Probe 1545: 100% inclusive for all tested fungi plus human RNA. Designed as a companion probe for 1417 or 1418 in a dual probe (sandwich type) hybridization scheme.

Probe 1814: Broadly fungal inclusive, particularly under 50° C. hybridization conditions.

Probe 1816: Broadly fungal inclusive at 50° C.

Probe 1857: Broadly inclusive with slight hybridization to non-fungi at 50° C.

Probe 1813: Broadly inclusive at 50° C.

Probe 1860: Broadly inclusive at 50° C. or 60° C. hybridization.

Probe 1813: Is a subsequence of Probe 1860.

Probe 1812. Very broadly inclusive at 50° C. with no cross-reactivity to human or wheat germ RNA.

Probe 1858: Designed to hybridize to Zygomycetes, and thus complements the hybridizing behavior of Probe 1812.

Probe 1859: Designed to hybridize to Yarrowia lipolytica, and thus complements the hybridizing behavior of Probe 1812.

Probes 1812, 1858, and 1859: Are a homologous set--that is they all hybridize to an identical location on the 18S rRNA molecule. As a set, they fail to hybridize strongly to only two strains (see Tables 2 and 3).

Non-homologous probes, such as Probes 1857 and 1860 are designed to be used together in dual probe assays as described in example 2.

Probe/primers 935 and 936 have been used to amplify 18S rDNA from all fungal taxa tested, including Aspergillus, Candida, Penicillium, Cryptococcus, and Blastomyces.

EXAMPLE 1

Dot-Blot Analysis of Probe Hybridization Behavior

Dot-blot analysis, in accordance with well known procedures, involves immobilizing a nucleic acid or a population of nucleic acids on a filter such as nitrocellulose, nylon, or other derivatized membranes which can readily be obtained commercially, specifically for this purpose. Either DNA or RNA can be easily immobilized on such a filter and subsequently can be probed or tested for hybridization under any of a variety of conditions (i.e., stringencies) with nucleotide sequences or probes of interest. Under stringent conditions, probes whose nucleotide sequences have greater complementarity to the target will exhibit a higher level of hybridization than probes containing less complementarity.

Probes of the present invention were tested in a dot-blot format. One hundred nanograms of target RNA, purified by phenol extraction and centrifugation through cesium trifluoroacetate gradients, was denatured and spotted on a nylon membrane. Probes were isotopically labelled with the addition of a 32-Phosphorous moiety to the 5' end of the oligonucleotide. Hybridization of probes occurred, at temperatures indicated, in the presence of 1.08 M sodium chloride, 60 mM sodium phosphate, and 6 mM ethylenediamine tetraacetic acid, pH 7.4. Unhybridized probe was removed by washing at a salt concentration one-third of the hybridization condition. The filters were exposed to X-ray film and the intensity of hybridization signals was evaluated after three hours of exposure.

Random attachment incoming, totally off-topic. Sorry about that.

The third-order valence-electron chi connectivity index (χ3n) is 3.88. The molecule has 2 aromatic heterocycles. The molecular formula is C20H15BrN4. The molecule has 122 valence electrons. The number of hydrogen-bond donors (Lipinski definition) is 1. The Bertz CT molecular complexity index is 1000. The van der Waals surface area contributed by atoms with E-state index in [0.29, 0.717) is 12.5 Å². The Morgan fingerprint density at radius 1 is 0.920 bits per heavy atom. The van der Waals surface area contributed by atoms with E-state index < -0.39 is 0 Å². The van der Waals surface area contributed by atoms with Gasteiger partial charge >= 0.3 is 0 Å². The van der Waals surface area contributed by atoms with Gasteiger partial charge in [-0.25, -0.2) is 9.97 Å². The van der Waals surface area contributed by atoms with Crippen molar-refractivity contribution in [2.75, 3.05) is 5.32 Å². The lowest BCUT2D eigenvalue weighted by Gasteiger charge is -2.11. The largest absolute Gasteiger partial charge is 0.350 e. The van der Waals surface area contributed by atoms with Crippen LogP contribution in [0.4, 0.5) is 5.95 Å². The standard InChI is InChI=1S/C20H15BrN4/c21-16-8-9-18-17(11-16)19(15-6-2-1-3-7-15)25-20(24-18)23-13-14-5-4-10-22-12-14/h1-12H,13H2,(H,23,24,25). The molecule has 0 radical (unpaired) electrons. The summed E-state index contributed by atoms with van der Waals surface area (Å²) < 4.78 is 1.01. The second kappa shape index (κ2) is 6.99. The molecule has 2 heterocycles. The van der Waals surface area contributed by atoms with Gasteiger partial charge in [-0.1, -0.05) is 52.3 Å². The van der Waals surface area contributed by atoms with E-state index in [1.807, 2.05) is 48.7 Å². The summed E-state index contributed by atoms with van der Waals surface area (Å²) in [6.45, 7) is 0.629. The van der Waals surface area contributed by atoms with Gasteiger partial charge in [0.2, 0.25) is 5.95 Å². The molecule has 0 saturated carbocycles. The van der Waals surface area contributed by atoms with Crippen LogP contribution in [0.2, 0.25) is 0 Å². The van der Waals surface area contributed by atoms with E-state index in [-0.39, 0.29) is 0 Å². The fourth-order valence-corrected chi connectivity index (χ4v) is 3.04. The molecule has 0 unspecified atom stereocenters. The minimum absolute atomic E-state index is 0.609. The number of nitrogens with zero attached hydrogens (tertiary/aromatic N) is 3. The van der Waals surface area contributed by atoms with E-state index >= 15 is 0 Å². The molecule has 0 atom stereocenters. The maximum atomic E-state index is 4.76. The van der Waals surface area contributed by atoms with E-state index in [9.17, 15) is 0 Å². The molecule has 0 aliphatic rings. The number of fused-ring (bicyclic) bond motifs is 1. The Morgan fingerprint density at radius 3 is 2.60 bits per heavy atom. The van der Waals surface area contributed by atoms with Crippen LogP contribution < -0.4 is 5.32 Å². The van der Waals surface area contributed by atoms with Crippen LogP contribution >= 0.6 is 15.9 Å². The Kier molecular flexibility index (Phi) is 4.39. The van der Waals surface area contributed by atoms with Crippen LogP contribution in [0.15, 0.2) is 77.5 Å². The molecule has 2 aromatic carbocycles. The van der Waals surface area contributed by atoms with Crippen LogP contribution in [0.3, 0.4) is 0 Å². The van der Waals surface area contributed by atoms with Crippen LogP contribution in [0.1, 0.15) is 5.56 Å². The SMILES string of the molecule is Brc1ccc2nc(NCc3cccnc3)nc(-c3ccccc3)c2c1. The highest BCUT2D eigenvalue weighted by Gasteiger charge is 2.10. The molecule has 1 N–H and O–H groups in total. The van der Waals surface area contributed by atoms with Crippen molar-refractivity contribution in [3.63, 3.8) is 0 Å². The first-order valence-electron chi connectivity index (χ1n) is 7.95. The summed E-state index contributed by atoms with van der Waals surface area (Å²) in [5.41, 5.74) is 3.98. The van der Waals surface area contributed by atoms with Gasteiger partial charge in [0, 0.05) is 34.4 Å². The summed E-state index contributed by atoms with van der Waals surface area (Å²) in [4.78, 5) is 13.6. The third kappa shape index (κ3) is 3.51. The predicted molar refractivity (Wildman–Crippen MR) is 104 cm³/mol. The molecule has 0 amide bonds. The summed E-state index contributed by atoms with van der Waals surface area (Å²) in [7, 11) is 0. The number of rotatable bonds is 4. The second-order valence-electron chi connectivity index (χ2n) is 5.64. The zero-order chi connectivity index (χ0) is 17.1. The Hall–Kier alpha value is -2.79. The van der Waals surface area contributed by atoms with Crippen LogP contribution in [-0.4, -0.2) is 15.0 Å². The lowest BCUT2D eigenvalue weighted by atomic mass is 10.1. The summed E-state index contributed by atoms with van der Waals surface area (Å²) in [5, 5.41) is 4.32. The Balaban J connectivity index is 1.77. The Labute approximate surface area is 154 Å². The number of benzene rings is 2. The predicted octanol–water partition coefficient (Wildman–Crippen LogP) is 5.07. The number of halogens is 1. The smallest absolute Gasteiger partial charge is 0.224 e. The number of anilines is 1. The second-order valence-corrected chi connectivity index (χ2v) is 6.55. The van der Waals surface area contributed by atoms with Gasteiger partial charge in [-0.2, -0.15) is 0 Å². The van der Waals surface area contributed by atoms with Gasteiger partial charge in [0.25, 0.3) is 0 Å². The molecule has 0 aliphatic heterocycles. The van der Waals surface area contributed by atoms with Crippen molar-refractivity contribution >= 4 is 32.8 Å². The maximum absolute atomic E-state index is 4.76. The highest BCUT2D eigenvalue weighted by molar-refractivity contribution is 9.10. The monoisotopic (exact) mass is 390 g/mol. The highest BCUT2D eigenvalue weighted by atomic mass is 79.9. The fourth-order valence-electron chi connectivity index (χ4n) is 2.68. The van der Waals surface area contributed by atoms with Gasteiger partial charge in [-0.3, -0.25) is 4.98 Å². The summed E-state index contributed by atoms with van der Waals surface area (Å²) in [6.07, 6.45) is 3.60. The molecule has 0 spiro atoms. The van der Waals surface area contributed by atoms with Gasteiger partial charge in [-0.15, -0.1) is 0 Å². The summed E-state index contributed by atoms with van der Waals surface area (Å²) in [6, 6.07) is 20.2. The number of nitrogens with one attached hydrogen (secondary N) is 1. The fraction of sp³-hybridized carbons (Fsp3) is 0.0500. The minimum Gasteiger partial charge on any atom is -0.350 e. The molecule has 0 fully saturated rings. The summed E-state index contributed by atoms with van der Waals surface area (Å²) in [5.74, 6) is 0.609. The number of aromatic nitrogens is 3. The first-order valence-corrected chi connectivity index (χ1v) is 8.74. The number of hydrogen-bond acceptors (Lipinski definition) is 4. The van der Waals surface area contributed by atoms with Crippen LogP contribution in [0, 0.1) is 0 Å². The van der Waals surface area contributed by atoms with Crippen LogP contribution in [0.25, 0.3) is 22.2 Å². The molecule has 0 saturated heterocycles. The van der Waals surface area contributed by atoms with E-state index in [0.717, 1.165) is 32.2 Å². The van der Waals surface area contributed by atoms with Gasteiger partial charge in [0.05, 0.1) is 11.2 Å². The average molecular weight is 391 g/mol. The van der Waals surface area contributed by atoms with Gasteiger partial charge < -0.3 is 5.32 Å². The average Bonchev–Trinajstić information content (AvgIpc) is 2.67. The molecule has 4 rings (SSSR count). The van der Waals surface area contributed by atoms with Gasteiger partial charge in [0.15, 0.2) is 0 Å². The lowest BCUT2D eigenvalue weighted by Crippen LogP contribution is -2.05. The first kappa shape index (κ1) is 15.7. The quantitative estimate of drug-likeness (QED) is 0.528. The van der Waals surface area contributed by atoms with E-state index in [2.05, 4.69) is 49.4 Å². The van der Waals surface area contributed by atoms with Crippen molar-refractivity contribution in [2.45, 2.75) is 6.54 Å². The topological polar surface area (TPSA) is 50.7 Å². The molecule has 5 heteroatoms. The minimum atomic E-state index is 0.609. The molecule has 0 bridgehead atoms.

Tables 1, 2, and 3 summarize the behavior of the probes as tested by the above procedure and documents the specificity summarized above.

EXAMPLE 2

Dual Probe Hybridization

In actual practice, many applications of these probes would employ a pair of probes being used simultaneously in a "sandwich" hybridization scheme of "capture" probe and "detector" probe as shown in the FIGURE. The capture probe12 ideally would be a bifunctional polynucleotide manufactured by adding a homopolymeric 3' tail to a probe with high target specificity. The tail would, in turn hybridize to the complementary homopolymer11 on a solid surface10, such as a glass bead or a filter disc. Hybridization of the capture probe12 to its target15, in this case Fungal spirochete 18S rRNA, would complex the target15 with the solid support10. The detector probe13, advantageously also with some degree of specificity, would be part of a preferred detection scheme relying on radioactivity, fluorescence, chemiluminescence, color, etc. (detection moiety14) which would report the presence of the entire hybridization complex.

EXAMPLE 3

Clinical Diagnosis of Fungal Septicemia from Blood, Sputum, or

Cerebrospinal Fluid Sample

The clinical sample is ideally processed so as to liberate the total nucleic acid content such as by sonication, vortexing with glass beads, detergent lysis using an agent such as SDS or by chemical treatment. Alternatively, fungal cells may be partially purified by, for example, the DuPont Isolator System, followed by cell lysis. The sample, containing disrupted fungi is then incubated in the presence of capture probe, detector probe, and ideally magnetic particle beads which have been derivatized with oligo-Thymidine (see also Example 2) in a chaotropic buffer such as guanidinium isothiocyanate described by Gillespie et al U.S. Ser. No. 299,150.